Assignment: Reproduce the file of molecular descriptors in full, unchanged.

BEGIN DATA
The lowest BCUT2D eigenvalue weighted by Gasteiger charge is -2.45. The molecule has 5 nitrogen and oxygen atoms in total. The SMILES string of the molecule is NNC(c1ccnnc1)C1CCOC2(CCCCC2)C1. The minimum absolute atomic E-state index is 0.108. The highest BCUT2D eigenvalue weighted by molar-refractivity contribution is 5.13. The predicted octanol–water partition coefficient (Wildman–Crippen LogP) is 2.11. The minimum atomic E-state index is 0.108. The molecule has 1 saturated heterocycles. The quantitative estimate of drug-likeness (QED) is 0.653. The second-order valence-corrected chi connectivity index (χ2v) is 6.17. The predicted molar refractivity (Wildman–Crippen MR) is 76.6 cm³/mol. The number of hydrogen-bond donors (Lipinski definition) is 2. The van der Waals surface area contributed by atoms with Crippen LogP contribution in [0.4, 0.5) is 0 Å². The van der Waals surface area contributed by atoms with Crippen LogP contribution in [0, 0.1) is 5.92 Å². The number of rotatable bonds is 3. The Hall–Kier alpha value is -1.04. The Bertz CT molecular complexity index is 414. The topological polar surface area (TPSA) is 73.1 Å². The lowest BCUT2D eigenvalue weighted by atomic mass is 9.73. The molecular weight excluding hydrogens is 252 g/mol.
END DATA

The lowest BCUT2D eigenvalue weighted by Gasteiger charge is -2.45. The molecule has 5 nitrogen and oxygen atoms in total. The SMILES string of the molecule is NNC(c1ccnnc1)C1CCOC2(CCCCC2)C1. The minimum absolute atomic E-state index is 0.108. The highest BCUT2D eigenvalue weighted by molar-refractivity contribution is 5.13. The predicted octanol–water partition coefficient (Wildman–Crippen LogP) is 2.11. The minimum atomic E-state index is 0.108. The molecule has 1 saturated heterocycles. The quantitative estimate of drug-likeness (QED) is 0.653. The second-order valence-corrected chi connectivity index (χ2v) is 6.17. The predicted molar refractivity (Wildman–Crippen MR) is 76.6 cm³/mol. The number of hydrogen-bond donors (Lipinski definition) is 2. The van der Waals surface area contributed by atoms with Crippen LogP contribution in [0.4, 0.5) is 0 Å². The van der Waals surface area contributed by atoms with Crippen LogP contribution in [0, 0.1) is 5.92 Å². The number of rotatable bonds is 3. The Hall–Kier alpha value is -1.04. The Bertz CT molecular complexity index is 414. The topological polar surface area (TPSA) is 73.1 Å². The lowest BCUT2D eigenvalue weighted by atomic mass is 9.73. The molecular weight excluding hydrogens is 252 g/mol.